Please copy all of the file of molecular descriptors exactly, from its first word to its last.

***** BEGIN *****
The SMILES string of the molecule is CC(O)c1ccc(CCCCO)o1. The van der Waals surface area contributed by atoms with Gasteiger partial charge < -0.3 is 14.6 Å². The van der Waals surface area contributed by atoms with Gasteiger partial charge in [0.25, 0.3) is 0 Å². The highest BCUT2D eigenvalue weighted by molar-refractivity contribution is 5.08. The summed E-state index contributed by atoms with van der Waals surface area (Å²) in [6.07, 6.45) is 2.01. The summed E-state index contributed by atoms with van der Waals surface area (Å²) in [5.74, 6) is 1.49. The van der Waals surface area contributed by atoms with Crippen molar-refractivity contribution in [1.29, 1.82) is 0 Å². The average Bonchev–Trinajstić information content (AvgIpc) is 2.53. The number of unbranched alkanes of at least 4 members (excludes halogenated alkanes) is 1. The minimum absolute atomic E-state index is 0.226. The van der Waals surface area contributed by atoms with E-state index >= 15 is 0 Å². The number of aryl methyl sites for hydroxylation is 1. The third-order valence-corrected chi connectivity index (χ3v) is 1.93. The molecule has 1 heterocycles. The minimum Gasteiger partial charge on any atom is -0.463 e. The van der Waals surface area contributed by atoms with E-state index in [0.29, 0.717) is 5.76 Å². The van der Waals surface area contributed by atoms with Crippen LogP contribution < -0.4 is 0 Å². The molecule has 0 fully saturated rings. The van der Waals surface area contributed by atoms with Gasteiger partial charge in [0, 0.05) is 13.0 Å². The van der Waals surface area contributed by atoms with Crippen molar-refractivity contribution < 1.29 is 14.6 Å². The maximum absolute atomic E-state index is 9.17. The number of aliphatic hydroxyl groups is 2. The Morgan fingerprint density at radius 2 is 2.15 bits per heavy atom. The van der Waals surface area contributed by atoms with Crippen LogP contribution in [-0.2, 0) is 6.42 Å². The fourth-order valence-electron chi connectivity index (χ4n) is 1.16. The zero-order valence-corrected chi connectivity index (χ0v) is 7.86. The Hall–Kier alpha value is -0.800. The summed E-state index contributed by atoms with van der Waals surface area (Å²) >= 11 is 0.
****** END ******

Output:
The SMILES string of the molecule is CC(O)c1ccc(CCCCO)o1. The van der Waals surface area contributed by atoms with Gasteiger partial charge < -0.3 is 14.6 Å². The van der Waals surface area contributed by atoms with Gasteiger partial charge in [0.25, 0.3) is 0 Å². The highest BCUT2D eigenvalue weighted by molar-refractivity contribution is 5.08. The summed E-state index contributed by atoms with van der Waals surface area (Å²) in [6.07, 6.45) is 2.01. The summed E-state index contributed by atoms with van der Waals surface area (Å²) in [5.74, 6) is 1.49. The van der Waals surface area contributed by atoms with Crippen molar-refractivity contribution in [1.29, 1.82) is 0 Å². The average Bonchev–Trinajstić information content (AvgIpc) is 2.53. The number of unbranched alkanes of at least 4 members (excludes halogenated alkanes) is 1. The minimum absolute atomic E-state index is 0.226. The van der Waals surface area contributed by atoms with E-state index >= 15 is 0 Å². The number of aryl methyl sites for hydroxylation is 1. The third-order valence-corrected chi connectivity index (χ3v) is 1.93. The molecule has 1 heterocycles. The minimum Gasteiger partial charge on any atom is -0.463 e. The van der Waals surface area contributed by atoms with E-state index in [0.29, 0.717) is 5.76 Å². The van der Waals surface area contributed by atoms with Crippen LogP contribution < -0.4 is 0 Å². The molecule has 0 fully saturated rings. The van der Waals surface area contributed by atoms with Gasteiger partial charge in [0, 0.05) is 13.0 Å². The van der Waals surface area contributed by atoms with Crippen molar-refractivity contribution < 1.29 is 14.6 Å². The maximum absolute atomic E-state index is 9.17. The number of aliphatic hydroxyl groups is 2. The Morgan fingerprint density at radius 2 is 2.15 bits per heavy atom. The van der Waals surface area contributed by atoms with Crippen LogP contribution in [-0.2, 0) is 6.42 Å². The fourth-order valence-electron chi connectivity index (χ4n) is 1.16. The zero-order valence-corrected chi connectivity index (χ0v) is 7.86. The Hall–Kier alpha value is -0.800. The summed E-state index contributed by atoms with van der Waals surface area (Å²) >= 11 is 0.